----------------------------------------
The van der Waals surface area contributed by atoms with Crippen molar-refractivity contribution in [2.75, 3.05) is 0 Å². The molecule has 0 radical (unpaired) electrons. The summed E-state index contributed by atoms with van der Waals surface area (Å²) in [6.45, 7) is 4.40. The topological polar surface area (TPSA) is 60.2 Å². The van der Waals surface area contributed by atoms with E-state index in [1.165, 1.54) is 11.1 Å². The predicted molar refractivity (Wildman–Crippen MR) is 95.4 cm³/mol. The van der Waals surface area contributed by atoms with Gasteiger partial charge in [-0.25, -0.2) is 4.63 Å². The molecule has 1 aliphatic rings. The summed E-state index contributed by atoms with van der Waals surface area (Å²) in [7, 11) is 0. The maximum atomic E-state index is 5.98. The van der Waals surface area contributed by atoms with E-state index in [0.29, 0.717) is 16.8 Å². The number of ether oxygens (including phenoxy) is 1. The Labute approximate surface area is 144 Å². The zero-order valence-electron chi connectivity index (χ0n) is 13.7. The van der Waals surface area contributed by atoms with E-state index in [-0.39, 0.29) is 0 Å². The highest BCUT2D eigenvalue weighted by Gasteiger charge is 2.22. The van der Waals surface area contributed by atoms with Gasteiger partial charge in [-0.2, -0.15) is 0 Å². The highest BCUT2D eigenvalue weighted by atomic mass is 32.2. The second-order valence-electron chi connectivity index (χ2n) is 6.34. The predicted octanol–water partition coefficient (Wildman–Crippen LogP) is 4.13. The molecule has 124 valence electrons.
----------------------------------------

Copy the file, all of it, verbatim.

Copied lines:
The van der Waals surface area contributed by atoms with Crippen molar-refractivity contribution in [2.75, 3.05) is 0 Å². The molecule has 0 radical (unpaired) electrons. The summed E-state index contributed by atoms with van der Waals surface area (Å²) in [6.45, 7) is 4.40. The topological polar surface area (TPSA) is 60.2 Å². The van der Waals surface area contributed by atoms with E-state index in [1.165, 1.54) is 11.1 Å². The predicted molar refractivity (Wildman–Crippen MR) is 95.4 cm³/mol. The van der Waals surface area contributed by atoms with Gasteiger partial charge in [-0.25, -0.2) is 4.63 Å². The molecule has 1 aliphatic rings. The summed E-state index contributed by atoms with van der Waals surface area (Å²) in [7, 11) is 0. The maximum atomic E-state index is 5.98. The van der Waals surface area contributed by atoms with E-state index in [0.29, 0.717) is 16.8 Å². The number of ether oxygens (including phenoxy) is 1. The Labute approximate surface area is 144 Å². The zero-order valence-electron chi connectivity index (χ0n) is 13.7. The van der Waals surface area contributed by atoms with E-state index in [-0.39, 0.29) is 0 Å². The highest BCUT2D eigenvalue weighted by Gasteiger charge is 2.22. The van der Waals surface area contributed by atoms with Gasteiger partial charge in [-0.2, -0.15) is 0 Å². The highest BCUT2D eigenvalue weighted by atomic mass is 32.2. The second-order valence-electron chi connectivity index (χ2n) is 6.34. The predicted octanol–water partition coefficient (Wildman–Crippen LogP) is 4.13. The molecule has 124 valence electrons.